The season ahead for Nebraska bowling is an unfamiliar one.
Late last month, the team got a first look at their renovated practice facilities. The project includes technological and aesthetic upgrades that have head coach Paul Klempa excited to be back with his team.
The renovations, according to Klempa, address one major goal: giving his bowlers the tools to succeed.
“Somebody gives you something that nice, you want to thank them by performing … you want to perform at a higher level,” he said.
Changes to the facilities included replacing fundamentals like the lanes and pinsetters. Klempa also described a new advancement that would give his bowlers real-time analytics and feedback to improve their game.
“Probably the neatest thing that we get as far as technology is a product called Specto,” he said. “It’s a single sensor that covers all six of our lanes. Any time someone throws a ball down that lane, it is recording what it did.”
Specto’s software provides data on over 50 different variables as the ball travels down the lane. Bowlers can use a mobile app to get instant feedback on ball speed, position and revolution rates.
Aside from the upgrades aimed at giving the team a competitive advantage, various amenities were also overhauled.
“There’s a players’ lounge that’s bigger than any we’ve ever had. Nice seating, snack bar, fridge, microwave and a couple of TVs. It’s really nice,” Klempa said.
The team was also given a new pro shop and locker room to better accommodate equipment needs. While the upgrades will undoubtedly enhance the experience of bowlers already on the roster, the second-year head coach is also looking toward the future.
“If you’re after the top player in the country, and you’re offering them a full ride, and so are other schools, then the quality of your facilities can be one of the things that make a difference,” Klempa said. “So, absolutely, it cannot hurt recruiting. It’s only going to help it.”
Klempa’s optimism for the future is tempered, though, by the uncertainty surrounding the upcoming season. After last year’s season was cut short just before the NCAA tournament due to COVID-19, there is still no official plan that has been agreed upon for the 2020-2021 bowling season.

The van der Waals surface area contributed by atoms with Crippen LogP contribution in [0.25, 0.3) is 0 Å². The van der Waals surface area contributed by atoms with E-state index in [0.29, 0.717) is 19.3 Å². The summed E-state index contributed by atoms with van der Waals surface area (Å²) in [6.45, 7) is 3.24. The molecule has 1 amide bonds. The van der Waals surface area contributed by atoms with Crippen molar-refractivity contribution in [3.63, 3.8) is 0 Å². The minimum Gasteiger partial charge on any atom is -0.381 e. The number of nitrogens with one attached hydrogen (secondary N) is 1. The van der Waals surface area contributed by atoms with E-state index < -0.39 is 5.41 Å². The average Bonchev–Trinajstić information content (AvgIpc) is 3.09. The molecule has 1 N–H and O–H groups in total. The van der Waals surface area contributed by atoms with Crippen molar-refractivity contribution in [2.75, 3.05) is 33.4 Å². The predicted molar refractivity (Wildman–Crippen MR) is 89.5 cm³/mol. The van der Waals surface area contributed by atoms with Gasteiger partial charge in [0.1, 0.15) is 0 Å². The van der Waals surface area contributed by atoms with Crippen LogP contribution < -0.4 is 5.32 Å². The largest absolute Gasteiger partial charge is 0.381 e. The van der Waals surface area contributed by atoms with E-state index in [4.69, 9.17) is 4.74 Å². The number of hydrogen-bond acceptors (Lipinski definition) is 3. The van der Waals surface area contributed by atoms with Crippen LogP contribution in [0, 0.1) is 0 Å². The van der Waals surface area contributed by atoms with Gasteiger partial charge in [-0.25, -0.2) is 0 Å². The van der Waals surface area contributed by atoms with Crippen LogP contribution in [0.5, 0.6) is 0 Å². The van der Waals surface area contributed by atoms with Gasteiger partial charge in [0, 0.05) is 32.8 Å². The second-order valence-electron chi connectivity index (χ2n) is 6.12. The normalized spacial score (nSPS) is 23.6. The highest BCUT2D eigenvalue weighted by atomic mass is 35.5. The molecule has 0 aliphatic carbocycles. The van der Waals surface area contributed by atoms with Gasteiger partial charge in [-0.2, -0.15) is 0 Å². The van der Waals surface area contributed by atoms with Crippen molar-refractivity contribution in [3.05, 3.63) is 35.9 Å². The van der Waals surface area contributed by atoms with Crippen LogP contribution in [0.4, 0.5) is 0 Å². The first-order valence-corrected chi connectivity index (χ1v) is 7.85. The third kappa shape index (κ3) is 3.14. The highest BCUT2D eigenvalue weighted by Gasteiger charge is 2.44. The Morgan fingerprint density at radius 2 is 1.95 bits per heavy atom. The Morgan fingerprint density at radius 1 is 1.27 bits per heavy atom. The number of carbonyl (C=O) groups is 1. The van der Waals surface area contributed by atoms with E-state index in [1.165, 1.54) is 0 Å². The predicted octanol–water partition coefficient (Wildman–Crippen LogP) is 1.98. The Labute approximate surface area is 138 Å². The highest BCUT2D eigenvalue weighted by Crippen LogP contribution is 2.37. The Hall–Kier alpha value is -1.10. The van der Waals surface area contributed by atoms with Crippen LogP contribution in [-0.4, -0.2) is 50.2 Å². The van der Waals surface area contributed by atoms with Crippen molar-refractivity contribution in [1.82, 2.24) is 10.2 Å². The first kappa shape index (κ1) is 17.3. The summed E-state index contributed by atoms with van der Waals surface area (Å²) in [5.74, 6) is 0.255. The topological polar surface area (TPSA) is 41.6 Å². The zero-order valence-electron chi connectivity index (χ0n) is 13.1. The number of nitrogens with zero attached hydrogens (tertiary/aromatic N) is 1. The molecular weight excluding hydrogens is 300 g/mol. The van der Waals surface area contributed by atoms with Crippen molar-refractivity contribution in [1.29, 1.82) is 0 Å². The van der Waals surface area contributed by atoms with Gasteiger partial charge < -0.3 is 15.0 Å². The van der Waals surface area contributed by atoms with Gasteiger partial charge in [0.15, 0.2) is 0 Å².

“Normally, we have three tournaments in the fall. We’re not doing those,” Klempa said. “That means that we’re hopeful we’ll be able to start in January.”
Out of the nine conferences to sponsor women’s bowling, two of them have decided to move forward with fall competition: the Great Lakes Valley Conference (GLVC) and the Southland Bowling League.
After Nebraska won the national championship in 2015, the next four title winners have come from the GLVC or Southland. Klempa is keenly aware that perennial contenders like McKendree, Vanderbilt and Stephen F. Austin are planning fall competitions while Nebraska remains sidelined. Developing bowlers in practice without the pressure of a live match has become critical.
“Normally, you would have two or three tournaments in the fall where you go out and kind of take inventory of what you have as far as players,” Klempa said. “You make decisions going forward, and, by the second semester, you’ve worked out the areas physically that they need to work out. You’ve determined what personnel you’re going to be using.”
Klempa hinted at some upcoming decisions to be made regarding potential formats for the bowling season. The head coach said he only wants one thing: uniformity.
“I think the NCAA Bowling Committee is going to be meeting Oct. 6 to make decisions on the bowling season — and that includes competition. I’m hopeful that they do some sort of thing across the board,” he said. “Uniformity on who gets to compete when. Allowing [matches] prior to other ones is not good for competitive integrity.”
Despite the absence of competition for Nebraska currently, Klempa still feels the pressure to compete. The introduction of the new facilities as a tangible economic investment into the team has compounded that pressure.
“I think, naturally, there needs to be some pressure when you’re given something like this, a renovation so nice,” he said. “If you don’t have an increased level of gratitude for that, it will impact your performance, and, frankly, the impact of luck. I think that if you don’t have a greater level of appreciation for what you’ve been given, then you will pay the price.”